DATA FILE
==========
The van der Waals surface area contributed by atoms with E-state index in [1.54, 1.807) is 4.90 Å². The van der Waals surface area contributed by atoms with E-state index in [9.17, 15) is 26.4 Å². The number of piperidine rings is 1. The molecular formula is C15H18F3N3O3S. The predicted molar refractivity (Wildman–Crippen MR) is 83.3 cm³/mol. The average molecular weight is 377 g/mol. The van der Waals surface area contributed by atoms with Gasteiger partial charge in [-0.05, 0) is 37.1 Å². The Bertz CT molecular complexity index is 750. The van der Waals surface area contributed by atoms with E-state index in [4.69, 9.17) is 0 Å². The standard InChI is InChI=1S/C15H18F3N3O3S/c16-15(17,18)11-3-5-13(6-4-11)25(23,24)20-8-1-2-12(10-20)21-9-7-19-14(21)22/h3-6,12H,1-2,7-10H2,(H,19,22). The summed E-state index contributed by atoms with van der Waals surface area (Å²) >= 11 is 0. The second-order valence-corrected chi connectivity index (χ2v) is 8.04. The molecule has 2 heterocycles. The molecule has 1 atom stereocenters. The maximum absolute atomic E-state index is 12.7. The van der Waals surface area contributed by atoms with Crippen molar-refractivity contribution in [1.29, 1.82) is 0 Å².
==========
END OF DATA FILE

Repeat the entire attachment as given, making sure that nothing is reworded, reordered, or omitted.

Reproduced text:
The van der Waals surface area contributed by atoms with E-state index in [1.54, 1.807) is 4.90 Å². The van der Waals surface area contributed by atoms with E-state index in [9.17, 15) is 26.4 Å². The number of piperidine rings is 1. The molecular formula is C15H18F3N3O3S. The predicted molar refractivity (Wildman–Crippen MR) is 83.3 cm³/mol. The average molecular weight is 377 g/mol. The van der Waals surface area contributed by atoms with Gasteiger partial charge in [-0.05, 0) is 37.1 Å². The Bertz CT molecular complexity index is 750. The van der Waals surface area contributed by atoms with E-state index in [4.69, 9.17) is 0 Å². The standard InChI is InChI=1S/C15H18F3N3O3S/c16-15(17,18)11-3-5-13(6-4-11)25(23,24)20-8-1-2-12(10-20)21-9-7-19-14(21)22/h3-6,12H,1-2,7-10H2,(H,19,22). The summed E-state index contributed by atoms with van der Waals surface area (Å²) >= 11 is 0. The second-order valence-corrected chi connectivity index (χ2v) is 8.04. The molecule has 2 heterocycles. The molecule has 1 atom stereocenters. The maximum absolute atomic E-state index is 12.7. The van der Waals surface area contributed by atoms with Crippen molar-refractivity contribution in [1.29, 1.82) is 0 Å².